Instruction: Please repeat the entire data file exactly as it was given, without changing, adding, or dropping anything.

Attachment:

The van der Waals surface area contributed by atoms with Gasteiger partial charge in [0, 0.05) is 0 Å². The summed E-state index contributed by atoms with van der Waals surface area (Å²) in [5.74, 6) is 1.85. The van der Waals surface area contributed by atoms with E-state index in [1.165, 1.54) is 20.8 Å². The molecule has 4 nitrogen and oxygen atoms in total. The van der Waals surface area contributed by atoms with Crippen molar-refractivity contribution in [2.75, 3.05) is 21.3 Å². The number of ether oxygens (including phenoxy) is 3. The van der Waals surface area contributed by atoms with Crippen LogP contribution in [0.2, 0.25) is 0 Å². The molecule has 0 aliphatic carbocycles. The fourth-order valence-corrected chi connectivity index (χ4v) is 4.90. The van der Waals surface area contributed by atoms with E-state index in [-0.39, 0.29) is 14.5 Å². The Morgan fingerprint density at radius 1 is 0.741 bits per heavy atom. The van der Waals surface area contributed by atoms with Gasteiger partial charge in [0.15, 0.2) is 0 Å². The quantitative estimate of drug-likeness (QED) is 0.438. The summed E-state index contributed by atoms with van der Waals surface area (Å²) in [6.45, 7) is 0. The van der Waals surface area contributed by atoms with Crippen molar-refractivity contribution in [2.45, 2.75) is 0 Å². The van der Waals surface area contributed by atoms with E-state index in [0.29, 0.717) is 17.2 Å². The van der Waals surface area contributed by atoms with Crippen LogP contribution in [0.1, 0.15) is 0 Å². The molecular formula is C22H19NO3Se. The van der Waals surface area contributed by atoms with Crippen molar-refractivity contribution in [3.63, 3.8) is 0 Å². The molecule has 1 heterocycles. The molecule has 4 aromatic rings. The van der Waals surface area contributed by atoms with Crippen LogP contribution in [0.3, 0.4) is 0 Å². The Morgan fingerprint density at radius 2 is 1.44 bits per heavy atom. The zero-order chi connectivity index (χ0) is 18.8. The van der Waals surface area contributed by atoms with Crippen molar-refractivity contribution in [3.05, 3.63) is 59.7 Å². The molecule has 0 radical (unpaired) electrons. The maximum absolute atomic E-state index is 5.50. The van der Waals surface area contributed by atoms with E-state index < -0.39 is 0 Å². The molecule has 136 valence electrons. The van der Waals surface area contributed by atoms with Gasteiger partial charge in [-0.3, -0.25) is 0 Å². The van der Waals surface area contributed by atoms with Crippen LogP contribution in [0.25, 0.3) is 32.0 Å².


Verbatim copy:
The van der Waals surface area contributed by atoms with Gasteiger partial charge in [0, 0.05) is 0 Å². The summed E-state index contributed by atoms with van der Waals surface area (Å²) in [5.74, 6) is 1.85. The van der Waals surface area contributed by atoms with E-state index in [1.165, 1.54) is 20.8 Å². The molecule has 4 nitrogen and oxygen atoms in total. The van der Waals surface area contributed by atoms with Crippen molar-refractivity contribution in [2.75, 3.05) is 21.3 Å². The number of ether oxygens (including phenoxy) is 3. The van der Waals surface area contributed by atoms with Crippen LogP contribution in [0.2, 0.25) is 0 Å². The molecule has 0 aliphatic carbocycles. The fourth-order valence-corrected chi connectivity index (χ4v) is 4.90. The van der Waals surface area contributed by atoms with E-state index in [-0.39, 0.29) is 14.5 Å². The Morgan fingerprint density at radius 1 is 0.741 bits per heavy atom. The van der Waals surface area contributed by atoms with Gasteiger partial charge in [0.15, 0.2) is 0 Å². The quantitative estimate of drug-likeness (QED) is 0.438. The summed E-state index contributed by atoms with van der Waals surface area (Å²) in [6.45, 7) is 0. The van der Waals surface area contributed by atoms with Crippen molar-refractivity contribution in [2.45, 2.75) is 0 Å². The van der Waals surface area contributed by atoms with E-state index in [0.29, 0.717) is 17.2 Å². The van der Waals surface area contributed by atoms with Crippen LogP contribution in [0.1, 0.15) is 0 Å². The molecular formula is C22H19NO3Se. The van der Waals surface area contributed by atoms with Crippen molar-refractivity contribution in [3.63, 3.8) is 0 Å². The molecule has 1 heterocycles. The molecule has 4 aromatic rings. The van der Waals surface area contributed by atoms with Crippen LogP contribution in [0.3, 0.4) is 0 Å². The Morgan fingerprint density at radius 2 is 1.44 bits per heavy atom. The zero-order chi connectivity index (χ0) is 18.8. The van der Waals surface area contributed by atoms with Crippen molar-refractivity contribution in [3.05, 3.63) is 59.7 Å². The molecule has 0 radical (unpaired) electrons. The maximum absolute atomic E-state index is 5.50. The van der Waals surface area contributed by atoms with E-state index < -0.39 is 0 Å². The molecule has 136 valence electrons. The van der Waals surface area contributed by atoms with Gasteiger partial charge in [-0.3, -0.25) is 0 Å². The van der Waals surface area contributed by atoms with Crippen LogP contribution in [0.25, 0.3) is 32.0 Å².